Fear, worry, and stress are normal responses to perceived or real threats. In the middle of a global pandemic, we’re faced with such an unprecedented uncertainty that it’s prone to wreak havoc on our mental well-being. With an almost Zen master -level use of space, BLACK STONE CHERRY charges the track, ”Push Down & Turn,” with crushing swamp-metal dynamics that bring the lyrics to the forefront. The song touches on the subject of mental issues, stating that there is no shame or stigma in asking for help when one’s own mind is being a real bitch. The band’s guitarist, Chris Robertson, admits that he suffers from manic depression and severe anxiety, so the lyrics carry some actual weight on the subject instead of being an exercise in idle word-salad.

The new BLACK STONE CHERRY album was self-produced by the band and tracked in the recording facility, Monocle Studios, owned by bassist Jon Lawhon. The press release claims that they went in with just four songs, tuned into the collective studio mindset, and delivered some epic performances – and I cannot argue here. “The Human Condition” is a stunning collection of organic grooves and a mountain of visceral riffs and hooks – a piece of hard-rock brilliance, in short. In addition to the traditional biker romanticism, the album hands out a bit of oriental wisdom, a nice rendition of the vintage ELECTRIC LIGHT ORCHESTRA classic, ”Don’t Bring Me Down,” while capturing the zeitgeist of a global pandemic rather poignantly.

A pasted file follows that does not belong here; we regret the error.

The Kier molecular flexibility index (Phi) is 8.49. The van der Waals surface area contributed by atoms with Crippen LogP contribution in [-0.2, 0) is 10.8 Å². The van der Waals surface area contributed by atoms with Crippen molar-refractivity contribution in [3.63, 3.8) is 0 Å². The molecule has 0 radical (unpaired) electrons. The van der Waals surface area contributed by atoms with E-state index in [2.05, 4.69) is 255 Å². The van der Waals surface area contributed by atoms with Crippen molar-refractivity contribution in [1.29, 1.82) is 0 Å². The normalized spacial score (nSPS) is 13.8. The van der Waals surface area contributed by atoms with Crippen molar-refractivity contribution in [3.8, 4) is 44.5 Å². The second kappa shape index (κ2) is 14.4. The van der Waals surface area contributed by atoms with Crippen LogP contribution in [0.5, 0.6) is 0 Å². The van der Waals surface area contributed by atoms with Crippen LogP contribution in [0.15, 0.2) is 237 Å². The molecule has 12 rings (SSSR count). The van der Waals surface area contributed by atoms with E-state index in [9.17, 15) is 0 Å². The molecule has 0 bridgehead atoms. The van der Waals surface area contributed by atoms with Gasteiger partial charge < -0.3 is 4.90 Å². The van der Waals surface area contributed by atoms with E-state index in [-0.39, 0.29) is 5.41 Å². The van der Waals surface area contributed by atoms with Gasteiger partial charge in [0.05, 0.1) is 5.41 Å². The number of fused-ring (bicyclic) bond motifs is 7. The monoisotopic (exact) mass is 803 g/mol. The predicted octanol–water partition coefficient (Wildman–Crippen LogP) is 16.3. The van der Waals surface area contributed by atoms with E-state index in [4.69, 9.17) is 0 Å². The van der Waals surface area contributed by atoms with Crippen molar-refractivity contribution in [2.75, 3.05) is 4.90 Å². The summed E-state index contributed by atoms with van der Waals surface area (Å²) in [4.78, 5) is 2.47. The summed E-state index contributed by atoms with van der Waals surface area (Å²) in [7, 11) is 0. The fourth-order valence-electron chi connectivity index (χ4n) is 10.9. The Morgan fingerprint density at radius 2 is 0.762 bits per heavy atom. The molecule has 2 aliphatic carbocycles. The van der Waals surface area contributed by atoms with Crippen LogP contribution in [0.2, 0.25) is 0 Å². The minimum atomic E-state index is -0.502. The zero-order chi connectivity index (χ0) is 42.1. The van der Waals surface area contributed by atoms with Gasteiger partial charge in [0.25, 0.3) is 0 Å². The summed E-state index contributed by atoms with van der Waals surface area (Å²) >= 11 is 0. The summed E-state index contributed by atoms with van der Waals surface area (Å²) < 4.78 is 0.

As the band shares in the press release, ”After 19 years and 7 albums, we wanted to prove that we still kick ass. This album feels like a rebirth.” While it’s worth noting that there is nothing wrong with the band’s previous efforts, such as 2018’s “Family Tree,” this new album could very well mark a rebirth of sorts – the rebirth of cool, to snatch a handy expression from Miles Davis. As bassist Lawhon muses, ”We started when we were teens and life has taken its course, especially now. Through it all, your heart and your perspectives change, but one thing that hasn’t changed is our connection as friends.” In the age of narcissism, witnessing all those easily perceived divides between us, what could possibly be cooler than that?

Written by Jani Lehtinen
Musicalypse, 2020
OV: 1503
OS: 8/10


  1. Ringin’ in My Head
  2. Again
  3. Push Down & Turn
  4. When Angels Learn to Fly
  5. Live This Way
  6. In Love with the Pain
  7. The Chain
  8. Ride
  9. If My Heart Had Wings
  10. Don’t Bring Me Down
  11. Some Stories
  12. The Devil in Your Eyes
  13. Keep On Keepin’ On


  • Chris Robertson – lead vocals, lead and rhythm guitar
  • Ben Wells – rhythm and lead guitar, backing vocals
  • Jon Lawhon – bass guitar, backing vocals
  • John Fred Young – drums, percussion, piano, backing vocals


Mascot Label Group